Frank Sinatra Sings For Only The Lonely Frank Sinatra Sings For Only The Lonely Only

This is Sinatra tackling torch songs, much in the manner of In The Wee Small Hours Of The Morning. Self-pity, when that mood struck him, was a part of Frank Sinatra's make-up, and he mined the emotion for all it was worth, avoiding the overly maudlin, and instead embracing his blue moods to make great art. He sings Gordon Jenkins' "Goodbye" here. It may be the saddest song in the world, and Sinatra and Nelson Riddle turn it into gold. It is one of Sinatra's best ballad performances and one of Riddle's deftest and most beautiful arrangements.

No One Cares No One Cares

Sinatra teams again with arranger Gordon Jenkins, on No One Cares, and "no one cares" certainly is the thematic motif for the entire album. This is Sinatra at his most melancholy—lonely, brooding, marinating in his indigo moods. This may be his most "woe is me" album, maudlin and bluesy, with Sinatra expressing his emotions with a genuine, "deep from the heart" delivery.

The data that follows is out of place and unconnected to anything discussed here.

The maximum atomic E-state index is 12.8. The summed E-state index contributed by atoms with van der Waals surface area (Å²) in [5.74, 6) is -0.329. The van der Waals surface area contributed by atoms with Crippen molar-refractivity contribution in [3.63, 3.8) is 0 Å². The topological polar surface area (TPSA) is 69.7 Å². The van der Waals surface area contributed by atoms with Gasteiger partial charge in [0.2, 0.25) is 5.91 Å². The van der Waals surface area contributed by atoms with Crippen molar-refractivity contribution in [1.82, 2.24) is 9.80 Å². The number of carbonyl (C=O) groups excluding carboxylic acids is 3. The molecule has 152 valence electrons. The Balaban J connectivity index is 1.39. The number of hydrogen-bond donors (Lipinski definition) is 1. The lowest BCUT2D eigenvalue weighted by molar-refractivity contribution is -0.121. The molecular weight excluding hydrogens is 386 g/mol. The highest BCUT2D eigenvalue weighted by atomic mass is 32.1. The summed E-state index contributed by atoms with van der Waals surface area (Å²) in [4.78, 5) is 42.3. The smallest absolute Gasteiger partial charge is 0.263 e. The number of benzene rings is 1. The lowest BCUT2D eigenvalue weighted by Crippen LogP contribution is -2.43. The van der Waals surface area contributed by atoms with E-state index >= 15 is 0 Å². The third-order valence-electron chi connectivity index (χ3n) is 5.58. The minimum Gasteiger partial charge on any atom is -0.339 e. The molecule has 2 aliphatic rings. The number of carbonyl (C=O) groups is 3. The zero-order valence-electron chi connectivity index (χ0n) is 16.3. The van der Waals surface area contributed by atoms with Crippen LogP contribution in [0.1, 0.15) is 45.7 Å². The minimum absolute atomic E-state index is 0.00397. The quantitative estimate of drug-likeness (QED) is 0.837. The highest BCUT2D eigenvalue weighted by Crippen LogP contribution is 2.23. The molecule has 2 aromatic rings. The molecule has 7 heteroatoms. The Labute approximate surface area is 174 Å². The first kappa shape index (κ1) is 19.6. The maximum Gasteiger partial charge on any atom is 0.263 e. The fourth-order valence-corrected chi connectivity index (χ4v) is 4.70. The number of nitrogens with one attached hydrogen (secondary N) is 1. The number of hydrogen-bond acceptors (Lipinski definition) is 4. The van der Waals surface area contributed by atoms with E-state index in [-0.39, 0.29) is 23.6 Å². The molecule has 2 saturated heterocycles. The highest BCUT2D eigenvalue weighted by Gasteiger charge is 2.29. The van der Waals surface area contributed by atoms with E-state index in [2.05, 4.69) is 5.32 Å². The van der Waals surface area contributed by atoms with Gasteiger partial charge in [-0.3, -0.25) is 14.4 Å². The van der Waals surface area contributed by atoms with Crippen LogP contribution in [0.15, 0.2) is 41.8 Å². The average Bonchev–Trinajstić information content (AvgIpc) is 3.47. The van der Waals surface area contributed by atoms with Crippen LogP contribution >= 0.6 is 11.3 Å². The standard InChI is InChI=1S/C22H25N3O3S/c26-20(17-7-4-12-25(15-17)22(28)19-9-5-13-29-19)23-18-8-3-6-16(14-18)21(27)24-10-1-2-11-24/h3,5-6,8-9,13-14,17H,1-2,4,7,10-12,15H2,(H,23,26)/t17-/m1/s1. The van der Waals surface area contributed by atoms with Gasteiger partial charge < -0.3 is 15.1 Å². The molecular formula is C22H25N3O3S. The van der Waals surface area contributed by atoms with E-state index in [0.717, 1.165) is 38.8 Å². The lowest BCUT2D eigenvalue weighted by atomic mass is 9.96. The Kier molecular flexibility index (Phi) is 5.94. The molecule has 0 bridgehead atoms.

Come Dance With MeCome Dance With Me

A hugely successful album that spent two and a half years on the Billboard charts, it won Grammy Awards for Album Of The Year, Best Male Vocal Performance, and for Billy May's arrangements. It is as bright, brassy and as life-affirming as Songs For Swingin' Lovers. Sinatra belts these well-chosen songs out with gusto, in this dance through familiar Great American Songbook—"Come Dance with Me," Cheek To Cheek," "I Could Have Danced All Night," "Something's Got To Give." Sinatra sounds as if he is sitting on top of the world. In 1959, after releasing these ten masterful albums, he was.